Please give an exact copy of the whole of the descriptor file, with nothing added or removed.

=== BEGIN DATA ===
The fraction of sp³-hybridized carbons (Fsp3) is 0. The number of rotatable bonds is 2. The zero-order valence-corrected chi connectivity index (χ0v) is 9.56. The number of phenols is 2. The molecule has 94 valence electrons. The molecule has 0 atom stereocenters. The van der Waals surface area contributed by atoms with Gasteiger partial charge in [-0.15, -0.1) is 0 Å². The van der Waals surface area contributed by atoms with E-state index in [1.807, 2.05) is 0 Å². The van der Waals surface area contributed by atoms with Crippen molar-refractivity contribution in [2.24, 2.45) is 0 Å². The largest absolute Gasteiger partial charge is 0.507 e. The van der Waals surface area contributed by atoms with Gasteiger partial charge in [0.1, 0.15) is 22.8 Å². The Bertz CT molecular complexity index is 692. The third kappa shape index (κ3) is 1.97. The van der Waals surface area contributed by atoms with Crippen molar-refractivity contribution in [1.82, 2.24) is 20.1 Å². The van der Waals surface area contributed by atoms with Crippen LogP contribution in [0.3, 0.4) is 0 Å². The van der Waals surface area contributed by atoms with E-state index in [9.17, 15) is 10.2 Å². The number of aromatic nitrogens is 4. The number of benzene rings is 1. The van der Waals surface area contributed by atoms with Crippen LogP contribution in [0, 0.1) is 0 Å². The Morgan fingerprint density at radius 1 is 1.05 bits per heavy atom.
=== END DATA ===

The fraction of sp³-hybridized carbons (Fsp3) is 0. The number of rotatable bonds is 2. The zero-order valence-corrected chi connectivity index (χ0v) is 9.56. The number of phenols is 2. The molecule has 94 valence electrons. The molecule has 0 atom stereocenters. The van der Waals surface area contributed by atoms with Gasteiger partial charge in [-0.15, -0.1) is 0 Å². The van der Waals surface area contributed by atoms with E-state index in [1.807, 2.05) is 0 Å². The van der Waals surface area contributed by atoms with Crippen molar-refractivity contribution in [2.24, 2.45) is 0 Å². The largest absolute Gasteiger partial charge is 0.507 e. The van der Waals surface area contributed by atoms with Gasteiger partial charge in [0.1, 0.15) is 22.8 Å². The Bertz CT molecular complexity index is 692. The third kappa shape index (κ3) is 1.97. The van der Waals surface area contributed by atoms with Crippen molar-refractivity contribution in [1.82, 2.24) is 20.1 Å². The van der Waals surface area contributed by atoms with Crippen LogP contribution in [0.3, 0.4) is 0 Å². The van der Waals surface area contributed by atoms with E-state index in [9.17, 15) is 10.2 Å². The number of aromatic nitrogens is 4. The number of benzene rings is 1. The van der Waals surface area contributed by atoms with Crippen LogP contribution in [0, 0.1) is 0 Å². The Morgan fingerprint density at radius 1 is 1.05 bits per heavy atom.